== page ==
Hendra virus - vet information pack (August 2011)
Plant Health News
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The South Australian Government is committed to reducing the risk of bushfires to primary producers, the community and the environment. The Farming Guidelines for the Reduction of Bushfire Risk, (‘the Guidelines’) has been developed to provide farmers with a clear and consistent approach to the management of farms to reduce the risk of bushfire.
Livestock owners are reminded of measures to take in case of the threat of bushfire on their property. Planning should start well before the bushfire season and be part of ongoing property management.
While caring for livestock and other animals before and after a bushfire is essential, personal safety should be considered as a first priority on all occasions.
These are measures livestock owners can take in case of the threat of fire on their property. Planning however should start well before the bushfire season and be part of ongoing property management.
Personal safety should be considered as a first priority on all occasions.
A plan should be prepared detailing where to put stock in the event of a fire:
Listen to the ABC local radio for regular updates and bushfire bulletins.
Recovering after bushfires – Land management, outlines a number of factors for landholders to consider when restoring their agricultural land and properties after bushfires.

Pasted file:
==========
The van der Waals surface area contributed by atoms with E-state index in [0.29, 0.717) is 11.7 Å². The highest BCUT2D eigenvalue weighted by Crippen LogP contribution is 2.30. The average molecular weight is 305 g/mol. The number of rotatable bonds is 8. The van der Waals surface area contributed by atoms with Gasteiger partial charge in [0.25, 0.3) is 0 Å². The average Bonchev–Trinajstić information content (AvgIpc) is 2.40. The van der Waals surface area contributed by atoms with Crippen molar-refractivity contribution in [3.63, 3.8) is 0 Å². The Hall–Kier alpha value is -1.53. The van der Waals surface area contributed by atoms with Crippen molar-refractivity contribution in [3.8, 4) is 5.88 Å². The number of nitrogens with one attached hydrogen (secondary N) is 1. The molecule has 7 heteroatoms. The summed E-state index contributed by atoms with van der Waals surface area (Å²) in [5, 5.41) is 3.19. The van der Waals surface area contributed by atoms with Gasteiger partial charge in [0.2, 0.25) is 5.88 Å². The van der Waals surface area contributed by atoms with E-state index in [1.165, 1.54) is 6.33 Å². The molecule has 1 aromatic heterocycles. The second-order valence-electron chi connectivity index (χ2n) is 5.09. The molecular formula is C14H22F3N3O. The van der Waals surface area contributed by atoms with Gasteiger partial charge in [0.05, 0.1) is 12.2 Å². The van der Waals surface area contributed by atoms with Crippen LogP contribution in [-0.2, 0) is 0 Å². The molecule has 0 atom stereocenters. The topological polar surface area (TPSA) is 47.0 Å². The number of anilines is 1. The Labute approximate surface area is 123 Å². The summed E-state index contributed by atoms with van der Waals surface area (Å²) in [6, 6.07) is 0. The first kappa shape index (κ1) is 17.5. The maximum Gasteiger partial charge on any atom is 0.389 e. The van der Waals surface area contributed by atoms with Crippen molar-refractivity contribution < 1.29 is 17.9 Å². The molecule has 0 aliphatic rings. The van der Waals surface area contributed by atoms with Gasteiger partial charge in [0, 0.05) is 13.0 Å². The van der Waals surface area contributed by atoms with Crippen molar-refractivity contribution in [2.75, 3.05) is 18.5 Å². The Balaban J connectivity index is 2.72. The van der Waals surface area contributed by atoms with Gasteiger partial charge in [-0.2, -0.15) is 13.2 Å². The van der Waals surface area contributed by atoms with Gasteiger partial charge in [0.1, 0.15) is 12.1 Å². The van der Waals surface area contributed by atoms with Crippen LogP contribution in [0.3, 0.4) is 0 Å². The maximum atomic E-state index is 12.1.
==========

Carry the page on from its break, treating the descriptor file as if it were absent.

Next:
Contact your local Biosecurity SA – Animal Health Adviser or Field Vet or visit the Country Fire Service website
PIRSA may provide assistance to farmers and producers affected by bushfires, usually where there are significant numbers of animals needing assessment.
This includes assistance to locate, inspect and assess burnt livestock and provide advice on how to access veterinary services for animals requiring on-going treatment. PIRSA may also assist with euthanasia of severely burnt livestock if urgently required on welfare grounds.
PIRSA staff may also be involved with estimating rural property losses and damage, coordinating the supply and distribution of emergency fodder, water, fencing and other materials, and implementing recovery measures, including advice on any financial relief that may be available, livestock management and reestablishment of farming businesses.
Farmers needing assistance in the event of a bushfire should call their local Biosecurity SA Animal Health Adviser.